Scott is a science teacher and Cortney is a wildlife biologist. Both of us grew up hunting. After we got married, it seemed only natural to get a gundog. We ended up with an independent, high-strung dog whose breed we won't even name :-) As a result, our search for a second gundog was much more thorough. We wanted a talented gundog with a calm temperament. To ensure that our new dog had excellent hunting ability, we also restricted our search to dogs with performance (hunt testing) standards.
That is when we got really interested in German-bred dogs: Deutsch Drahthaars, Deutsch Kurzhaars, and Deutsch Langhaars. All three breeds have strict breeding and testing regulations. We ruled out Kurzhaars because we lived in Wisconsin and duck hunted a lot. We decided to go with a Deutsch Langhaar (German Longhair).
We got our first Deutsch Langhaar in 2005 from Illertal Kennel. Kaylee was an incredibly easy puppy to raise and it was really rewarding to have a dog who could sleep in our laps and yet have very high drive in the field. She just seemed so responsive and eager to learn. And at the same time, she had a really quiet demeanor with a definite on/off switch for the field.
Hunting season is always our favorite time of year as we try to get out with the dogs as much as possible. During the rest of the year, we spend a lot of time training and testing our dogs. We believe that testing your hunting dog is an excellent way to explore all of your dog's potential and to keep you both on track so you can be prepared for the hunting season. We test our dogs in JGHV-recognized organizations including DL-GNA (www.dl-gna.org), JGV-USA (www.jgv-usa.org), and VDD-GNA (www.vdd-gna.org). And while it does not count for breeding purposes, we enjoy running our personal dogs through NAVHDA (www.navhda.org) tests as well. Both testing systems are a lot of fun, require similar training, and provide us with non-biased evaluations of our dogs' natural ability and trainability.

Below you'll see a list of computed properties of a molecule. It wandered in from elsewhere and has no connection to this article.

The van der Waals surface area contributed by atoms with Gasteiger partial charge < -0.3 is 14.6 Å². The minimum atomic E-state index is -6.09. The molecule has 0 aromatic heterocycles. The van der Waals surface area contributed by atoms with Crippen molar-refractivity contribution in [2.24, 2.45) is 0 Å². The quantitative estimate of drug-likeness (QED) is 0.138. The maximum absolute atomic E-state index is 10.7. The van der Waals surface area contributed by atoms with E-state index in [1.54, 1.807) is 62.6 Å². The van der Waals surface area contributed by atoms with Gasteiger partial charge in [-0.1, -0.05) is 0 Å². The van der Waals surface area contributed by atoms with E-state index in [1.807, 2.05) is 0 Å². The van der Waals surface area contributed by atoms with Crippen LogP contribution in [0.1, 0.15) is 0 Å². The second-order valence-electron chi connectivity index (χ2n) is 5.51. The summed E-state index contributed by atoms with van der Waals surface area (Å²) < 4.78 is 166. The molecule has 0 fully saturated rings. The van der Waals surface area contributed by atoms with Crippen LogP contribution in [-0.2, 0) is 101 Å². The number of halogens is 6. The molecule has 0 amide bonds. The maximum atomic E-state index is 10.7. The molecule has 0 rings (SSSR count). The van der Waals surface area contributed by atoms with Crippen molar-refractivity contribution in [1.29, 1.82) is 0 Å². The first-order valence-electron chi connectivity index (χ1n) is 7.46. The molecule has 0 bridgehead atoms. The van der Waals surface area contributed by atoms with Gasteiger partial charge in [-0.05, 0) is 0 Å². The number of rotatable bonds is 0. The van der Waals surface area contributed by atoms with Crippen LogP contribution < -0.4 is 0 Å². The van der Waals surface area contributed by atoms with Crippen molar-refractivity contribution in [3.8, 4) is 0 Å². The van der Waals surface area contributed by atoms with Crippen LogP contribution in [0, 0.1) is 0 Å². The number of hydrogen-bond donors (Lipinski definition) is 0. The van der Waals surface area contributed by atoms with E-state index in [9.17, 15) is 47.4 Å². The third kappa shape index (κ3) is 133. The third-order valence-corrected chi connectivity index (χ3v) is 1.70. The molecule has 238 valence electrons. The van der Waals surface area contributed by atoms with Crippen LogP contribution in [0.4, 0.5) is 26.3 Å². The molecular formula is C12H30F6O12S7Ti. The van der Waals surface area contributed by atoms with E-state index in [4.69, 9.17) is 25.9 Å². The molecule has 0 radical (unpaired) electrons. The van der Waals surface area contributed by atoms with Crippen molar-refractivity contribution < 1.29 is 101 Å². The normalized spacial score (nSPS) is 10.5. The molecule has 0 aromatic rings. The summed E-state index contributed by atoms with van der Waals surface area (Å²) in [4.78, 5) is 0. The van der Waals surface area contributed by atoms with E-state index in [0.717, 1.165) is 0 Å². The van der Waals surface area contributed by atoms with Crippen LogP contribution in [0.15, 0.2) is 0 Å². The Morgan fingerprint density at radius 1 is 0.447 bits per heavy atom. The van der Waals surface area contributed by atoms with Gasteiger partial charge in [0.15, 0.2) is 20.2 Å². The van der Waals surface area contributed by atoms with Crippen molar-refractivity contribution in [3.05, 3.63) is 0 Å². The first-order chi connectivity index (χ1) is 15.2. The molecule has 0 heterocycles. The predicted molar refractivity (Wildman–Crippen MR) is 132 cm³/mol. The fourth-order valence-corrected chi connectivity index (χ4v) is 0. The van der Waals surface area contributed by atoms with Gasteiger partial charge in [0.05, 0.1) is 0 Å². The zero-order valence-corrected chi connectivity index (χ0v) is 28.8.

Our first langhaar, Kaylee, is such a great dog. It was not long before we started getting requests for puppies out of her. Everyone from our vet to gunners at hunting tests. We always thought that if we did breed her or any other langhaar, that our breeding priorities would be to produce high-drive hunting dogs with cooperative temperaments. It is amazing how much easier it is to train a well-bred dog that wants to please you. Our other langhaars also exhibit this high-drive, cooperative nature that results in an easy-to-train dog.
We decided to name our kennel Coraschatten in honor of Kaylee. Kaylee's registered name is Cora vom Illertal. "Schatten" is the German word for shadow. So, Coraschatten literally means Cora Shadow or Cora's Shadow. We do feel like every dog we ever own or produce will be compared to Kaylee and will have to live up to her standard. Thus, we felt it was appropriate to name our kennel Cora's Shadow. We hope that by breeding Deutsch Langhaars we will be able to provide hunters with a dog that they enjoy living and hunting with as much as we have enjoyed Kaylee.
We have also chosen to get more involved with the organizations who make it possible for us to test and breed our dogs. Cortney is a Verbandsrichter (JGHV Judge) and serves as the Breed Warden, Director of Testing, and Webmaster for DL-GNA.